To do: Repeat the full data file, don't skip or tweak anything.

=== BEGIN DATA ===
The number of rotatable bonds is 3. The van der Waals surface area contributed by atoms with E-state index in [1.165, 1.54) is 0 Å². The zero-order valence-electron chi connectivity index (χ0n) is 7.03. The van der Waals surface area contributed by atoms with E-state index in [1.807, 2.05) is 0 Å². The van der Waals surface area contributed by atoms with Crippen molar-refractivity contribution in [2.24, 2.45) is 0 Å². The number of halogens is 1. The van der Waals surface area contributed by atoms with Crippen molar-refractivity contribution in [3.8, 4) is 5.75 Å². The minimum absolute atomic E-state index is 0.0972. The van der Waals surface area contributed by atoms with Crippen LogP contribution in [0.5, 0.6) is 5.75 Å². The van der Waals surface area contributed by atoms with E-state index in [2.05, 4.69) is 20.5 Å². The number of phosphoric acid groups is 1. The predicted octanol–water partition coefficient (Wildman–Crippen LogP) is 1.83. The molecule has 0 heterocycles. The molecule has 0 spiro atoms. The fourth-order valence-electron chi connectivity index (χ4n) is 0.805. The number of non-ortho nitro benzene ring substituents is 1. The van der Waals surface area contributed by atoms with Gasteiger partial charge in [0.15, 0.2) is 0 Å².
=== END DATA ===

The number of rotatable bonds is 3. The van der Waals surface area contributed by atoms with E-state index in [1.165, 1.54) is 0 Å². The zero-order valence-electron chi connectivity index (χ0n) is 7.03. The van der Waals surface area contributed by atoms with E-state index in [1.807, 2.05) is 0 Å². The van der Waals surface area contributed by atoms with Crippen molar-refractivity contribution in [2.24, 2.45) is 0 Å². The number of halogens is 1. The van der Waals surface area contributed by atoms with Crippen molar-refractivity contribution in [3.8, 4) is 5.75 Å². The minimum absolute atomic E-state index is 0.0972. The van der Waals surface area contributed by atoms with Crippen LogP contribution in [0.5, 0.6) is 5.75 Å². The van der Waals surface area contributed by atoms with E-state index in [2.05, 4.69) is 20.5 Å². The number of phosphoric acid groups is 1. The predicted octanol–water partition coefficient (Wildman–Crippen LogP) is 1.83. The molecule has 0 heterocycles. The molecule has 0 spiro atoms. The fourth-order valence-electron chi connectivity index (χ4n) is 0.805. The number of non-ortho nitro benzene ring substituents is 1. The van der Waals surface area contributed by atoms with Gasteiger partial charge in [0.15, 0.2) is 0 Å².